Alice Walker's Writing Prowess Demonstrated in "The Welcome Table"

Alice Walker demonstrates her writing prowess by giving a vivid account of a geriatric woman's final days on earth. Through a brief poem in the tale, the author is able to grab readers' attention. The poem's five lines effectively communicate the meaning of the title. The engagement around the table where both positive and negative life experiences are shared is described in the title. (Clugston 37). The poem conveys a feeling of spiritual optimism for a future that has been revitalized by Christianity as a faith. The suggestion that God is the dinner's host exemplifies the faith. Critically, the author writes that people Christians need to walk and walk with Jesus Christ. This statement is reinforced by the assertion that it will happen "one of these days." The irony of it all is the fact that many Christians in the story are hateful and inhospitable as the depth of the story reveals (Walker, 21).

The Importance of African-American Characterization in "The Welcome Table"

"The Welcome Table" is created around the life of an African-American woman. The reason behind the use of African-American characterization is to highlight the various struggles and challenges that this group of people faces. Also, there is the issue of illogical biases of origin and racism. Over and above, it is imperative to look at the religious angle of the story. A critical reading of the story exposes the massive hypocrisy of Christians. As such, the story is a critique of Christian hypocrisy. The story also offers hope by projecting celebrations based on the hope derived from the faith in Jesus Christ in a world that appears to be so dismal. 'The Welcome Table" provided a clear description of the older woman. The author uses words such as old, worn, withered, wrinkled, aging, remnants, and ancient so as to give the impression of how the lady was (Walker, 42).

Symbolism and Archetypes in "The Welcome Table"

It suffices to point out that "The Welcome Table" has applied symbolism to give meaning through human collective conscious. The collective human consciousness is seen as universal conscious stipulating that each human being share throughout history shows itself via archetypes (Swanson 559). Worth noting is the fact that archetypes are innate predispositions allowing for experiencing and symbolizing some situations in a distinct manner. Human beings often draw an association between words and symbols hence creating a thought pattern which is then inherited from one generation to another. When readers look at literature critically, the manifestation of symbols begins to appear. Having said this, the mythological literature is thought to be deeply interwoven with symbols that are representative. In this regard, when viewing "The Welcome Table" with a critical eye, the inherent use of the archetypes is more evident.

The Symbolism of Poverty and Being Elderly in "The Welcome Table"

In the story, the archetypal comparison between poverty and being elderly is a symbol of loneliness, lack of hope, and misery. The elderly woman is described as beaten by the weather and severely overworked (Walker, 35). Amid all these sufferings, the elderly woman is hopeful that everything will be okay. The old woman has remained optimistic that the word of God will uplift every soul. The hope is anchored on the love of Jesus Christ. This is further expressed in the description of the shining cross that crowned the Savior. This is regardless of the dreariness of the depressing situation.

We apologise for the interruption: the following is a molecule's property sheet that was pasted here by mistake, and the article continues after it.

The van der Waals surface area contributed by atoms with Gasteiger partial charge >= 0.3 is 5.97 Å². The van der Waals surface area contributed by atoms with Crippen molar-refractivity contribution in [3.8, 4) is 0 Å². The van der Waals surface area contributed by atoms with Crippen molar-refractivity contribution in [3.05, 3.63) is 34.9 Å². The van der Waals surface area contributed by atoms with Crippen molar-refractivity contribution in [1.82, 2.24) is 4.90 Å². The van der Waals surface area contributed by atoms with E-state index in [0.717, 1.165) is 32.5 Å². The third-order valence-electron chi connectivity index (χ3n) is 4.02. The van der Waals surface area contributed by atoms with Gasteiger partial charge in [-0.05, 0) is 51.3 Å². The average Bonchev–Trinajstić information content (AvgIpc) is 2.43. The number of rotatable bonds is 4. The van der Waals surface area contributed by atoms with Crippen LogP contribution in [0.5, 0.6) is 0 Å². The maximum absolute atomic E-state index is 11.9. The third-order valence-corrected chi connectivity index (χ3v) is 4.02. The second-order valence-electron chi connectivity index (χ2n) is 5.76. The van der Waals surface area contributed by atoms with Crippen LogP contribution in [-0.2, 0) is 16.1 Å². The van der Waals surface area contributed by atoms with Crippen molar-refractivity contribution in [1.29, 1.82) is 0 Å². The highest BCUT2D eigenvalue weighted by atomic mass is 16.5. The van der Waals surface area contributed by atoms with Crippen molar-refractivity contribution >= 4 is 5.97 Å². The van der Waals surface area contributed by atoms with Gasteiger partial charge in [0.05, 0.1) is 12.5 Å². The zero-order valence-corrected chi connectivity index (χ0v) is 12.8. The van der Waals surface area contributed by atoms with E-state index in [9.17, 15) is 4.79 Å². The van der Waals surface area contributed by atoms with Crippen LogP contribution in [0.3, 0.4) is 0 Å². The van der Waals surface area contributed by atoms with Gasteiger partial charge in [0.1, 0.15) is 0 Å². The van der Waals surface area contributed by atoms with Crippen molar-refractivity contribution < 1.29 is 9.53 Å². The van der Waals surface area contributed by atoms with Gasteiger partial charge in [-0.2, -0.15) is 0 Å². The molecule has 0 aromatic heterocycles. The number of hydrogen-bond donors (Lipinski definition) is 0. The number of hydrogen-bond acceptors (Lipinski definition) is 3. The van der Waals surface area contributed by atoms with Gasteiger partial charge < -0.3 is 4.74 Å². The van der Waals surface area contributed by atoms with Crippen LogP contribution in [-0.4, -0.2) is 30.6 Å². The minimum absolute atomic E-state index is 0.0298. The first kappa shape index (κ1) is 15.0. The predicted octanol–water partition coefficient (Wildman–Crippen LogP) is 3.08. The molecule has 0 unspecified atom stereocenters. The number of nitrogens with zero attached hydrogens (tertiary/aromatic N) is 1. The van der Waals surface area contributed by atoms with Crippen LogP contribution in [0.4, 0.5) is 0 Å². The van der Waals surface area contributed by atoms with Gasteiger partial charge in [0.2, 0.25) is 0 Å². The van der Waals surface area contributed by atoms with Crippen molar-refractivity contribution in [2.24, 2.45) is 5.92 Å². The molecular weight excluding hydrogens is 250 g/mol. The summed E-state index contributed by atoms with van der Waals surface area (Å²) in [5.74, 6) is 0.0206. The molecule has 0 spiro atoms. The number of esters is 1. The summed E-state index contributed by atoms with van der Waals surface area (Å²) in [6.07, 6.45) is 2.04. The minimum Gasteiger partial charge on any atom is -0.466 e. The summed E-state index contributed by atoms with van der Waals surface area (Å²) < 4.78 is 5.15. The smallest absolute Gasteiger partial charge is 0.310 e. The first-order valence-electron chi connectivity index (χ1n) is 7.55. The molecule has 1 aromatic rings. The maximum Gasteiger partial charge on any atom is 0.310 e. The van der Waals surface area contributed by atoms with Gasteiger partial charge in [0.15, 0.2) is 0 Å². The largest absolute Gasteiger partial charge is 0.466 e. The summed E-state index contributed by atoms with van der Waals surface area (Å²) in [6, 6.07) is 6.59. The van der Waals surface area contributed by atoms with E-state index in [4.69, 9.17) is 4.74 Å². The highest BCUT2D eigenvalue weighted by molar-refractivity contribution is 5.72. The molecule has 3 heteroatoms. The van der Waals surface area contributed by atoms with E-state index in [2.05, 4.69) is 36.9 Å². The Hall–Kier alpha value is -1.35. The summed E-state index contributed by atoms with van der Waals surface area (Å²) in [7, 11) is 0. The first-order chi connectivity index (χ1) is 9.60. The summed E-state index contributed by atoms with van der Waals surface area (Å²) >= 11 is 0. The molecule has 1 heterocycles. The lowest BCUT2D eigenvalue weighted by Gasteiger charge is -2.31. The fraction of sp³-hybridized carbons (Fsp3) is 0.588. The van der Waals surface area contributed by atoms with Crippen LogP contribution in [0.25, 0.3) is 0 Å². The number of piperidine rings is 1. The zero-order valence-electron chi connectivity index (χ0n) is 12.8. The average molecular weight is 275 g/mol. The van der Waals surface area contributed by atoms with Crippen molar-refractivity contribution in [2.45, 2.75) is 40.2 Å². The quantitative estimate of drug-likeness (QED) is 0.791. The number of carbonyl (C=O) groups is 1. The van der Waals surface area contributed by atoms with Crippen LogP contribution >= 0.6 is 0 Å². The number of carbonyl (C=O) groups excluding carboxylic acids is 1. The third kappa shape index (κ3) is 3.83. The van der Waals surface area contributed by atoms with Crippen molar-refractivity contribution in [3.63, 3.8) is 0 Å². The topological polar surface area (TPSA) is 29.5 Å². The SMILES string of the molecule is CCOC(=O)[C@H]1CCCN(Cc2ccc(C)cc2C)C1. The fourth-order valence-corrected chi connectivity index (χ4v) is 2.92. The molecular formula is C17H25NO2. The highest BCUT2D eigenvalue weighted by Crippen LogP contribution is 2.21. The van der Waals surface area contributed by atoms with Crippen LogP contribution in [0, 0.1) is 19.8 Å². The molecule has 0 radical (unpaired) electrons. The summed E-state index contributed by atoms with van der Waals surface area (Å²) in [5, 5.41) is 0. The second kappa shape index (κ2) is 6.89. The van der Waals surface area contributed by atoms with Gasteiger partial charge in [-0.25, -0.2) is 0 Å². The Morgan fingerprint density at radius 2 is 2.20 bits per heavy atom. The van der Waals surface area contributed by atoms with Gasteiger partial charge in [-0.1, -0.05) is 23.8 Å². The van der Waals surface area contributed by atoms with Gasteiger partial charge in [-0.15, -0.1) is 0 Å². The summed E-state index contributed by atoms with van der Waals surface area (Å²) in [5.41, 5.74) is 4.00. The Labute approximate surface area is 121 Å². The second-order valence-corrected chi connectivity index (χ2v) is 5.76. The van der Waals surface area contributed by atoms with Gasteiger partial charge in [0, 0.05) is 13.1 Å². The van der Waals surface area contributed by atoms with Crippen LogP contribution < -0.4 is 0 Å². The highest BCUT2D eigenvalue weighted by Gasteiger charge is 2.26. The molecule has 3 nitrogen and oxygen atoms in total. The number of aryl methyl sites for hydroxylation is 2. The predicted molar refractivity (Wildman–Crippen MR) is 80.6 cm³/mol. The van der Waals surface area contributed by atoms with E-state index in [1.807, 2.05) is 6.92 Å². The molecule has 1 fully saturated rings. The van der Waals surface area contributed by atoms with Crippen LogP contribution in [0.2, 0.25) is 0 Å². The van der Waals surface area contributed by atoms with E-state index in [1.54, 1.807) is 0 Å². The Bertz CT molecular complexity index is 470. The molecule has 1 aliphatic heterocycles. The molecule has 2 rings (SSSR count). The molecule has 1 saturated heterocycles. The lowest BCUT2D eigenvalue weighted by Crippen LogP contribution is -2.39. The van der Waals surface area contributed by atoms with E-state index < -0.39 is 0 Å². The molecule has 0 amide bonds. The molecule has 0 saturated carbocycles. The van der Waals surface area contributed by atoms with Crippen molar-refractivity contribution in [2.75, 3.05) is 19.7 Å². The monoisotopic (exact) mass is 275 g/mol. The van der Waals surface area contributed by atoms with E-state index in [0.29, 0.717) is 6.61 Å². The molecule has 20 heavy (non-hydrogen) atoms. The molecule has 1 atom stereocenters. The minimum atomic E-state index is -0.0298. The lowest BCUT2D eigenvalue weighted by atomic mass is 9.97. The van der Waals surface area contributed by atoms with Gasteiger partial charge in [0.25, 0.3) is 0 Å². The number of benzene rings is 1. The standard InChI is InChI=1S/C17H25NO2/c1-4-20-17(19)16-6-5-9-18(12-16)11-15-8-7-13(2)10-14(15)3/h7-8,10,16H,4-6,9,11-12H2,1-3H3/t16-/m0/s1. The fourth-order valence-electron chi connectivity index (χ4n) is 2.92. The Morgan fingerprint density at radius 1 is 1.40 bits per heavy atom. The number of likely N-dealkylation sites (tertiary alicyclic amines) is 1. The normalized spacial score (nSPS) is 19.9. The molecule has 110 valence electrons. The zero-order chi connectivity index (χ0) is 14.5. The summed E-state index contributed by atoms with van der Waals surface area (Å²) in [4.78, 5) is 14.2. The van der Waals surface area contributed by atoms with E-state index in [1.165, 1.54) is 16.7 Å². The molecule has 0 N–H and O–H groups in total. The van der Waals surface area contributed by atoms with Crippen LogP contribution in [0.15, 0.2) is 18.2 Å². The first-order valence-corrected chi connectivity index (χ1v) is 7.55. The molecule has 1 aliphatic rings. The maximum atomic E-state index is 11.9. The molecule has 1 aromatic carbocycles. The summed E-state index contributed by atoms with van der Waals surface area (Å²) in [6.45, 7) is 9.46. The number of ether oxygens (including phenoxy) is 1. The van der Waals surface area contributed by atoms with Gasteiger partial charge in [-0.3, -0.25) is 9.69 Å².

Critique of Christian Hypocrisy in "The Welcome Table"

The criticism of Christian hypocrisy is further captured following the description of atrocious actions, thoughts, and attitudes of the white church members who claim to be pious. According to the white people in the church, the old lady posed a threat to them despite the fact that she was harmless and forgetful. The elderly black woman is a symbol of the illogical dread of servitude, retribution from the existing and yet to be enacted laws that affect women, and evil negativity. It is evident that the ushers and the pastors refer to the older as "our family member" when they are uncompassionate (Walker 29). Indeed, this is an accurate reflection of what happens in real situations. The clergy assumes a "special" position in the church and disregards the call by Jesus Christ to be loving and caring.

The call to Reject Religious Piety without Compassion in "The Welcome Table"

Jesus Christ is the founder of Christianity. As revealed in the Bible in the first four books of the New Testament, Christ lived a life full of forgiveness, gentleness, love, and kindness. Jesus Christ did not segregate people by age, wrongdoing, endowment, or gender among other social stratification (Clugston 24). In fact, He asked for forgiveness on behalf of those who put him to death saying that they never knew what they were doing. As a matter of fact, Jesus Christ despised religious piety devoid of compassion and love. The religious class is depicted as being well off because they have "leather bags and shoes" yet they cannot even afford to treat the old woman with care and love as directed by Jesus. "The Welcome Table" offers an opportunity to dialogue on the challenges bedeviling Christians.

Works Cited

Clugston, R. W. "Journey into literature." San Diego, California: Bridgepoint Education, Inc. Retrieved from: https://content. ashford. edu (2010).

Swanson, David. "Fictional stories with ethical content: Guidelines for using stories to improve ethical behavior." Ethics & Behavior 26.7 (2016): 545-561.

Walker, Alice. "The Welcome Table." In Love and Trouble: Stories of Black Women (New York: Harcourt, Brace, 1973) (1993).

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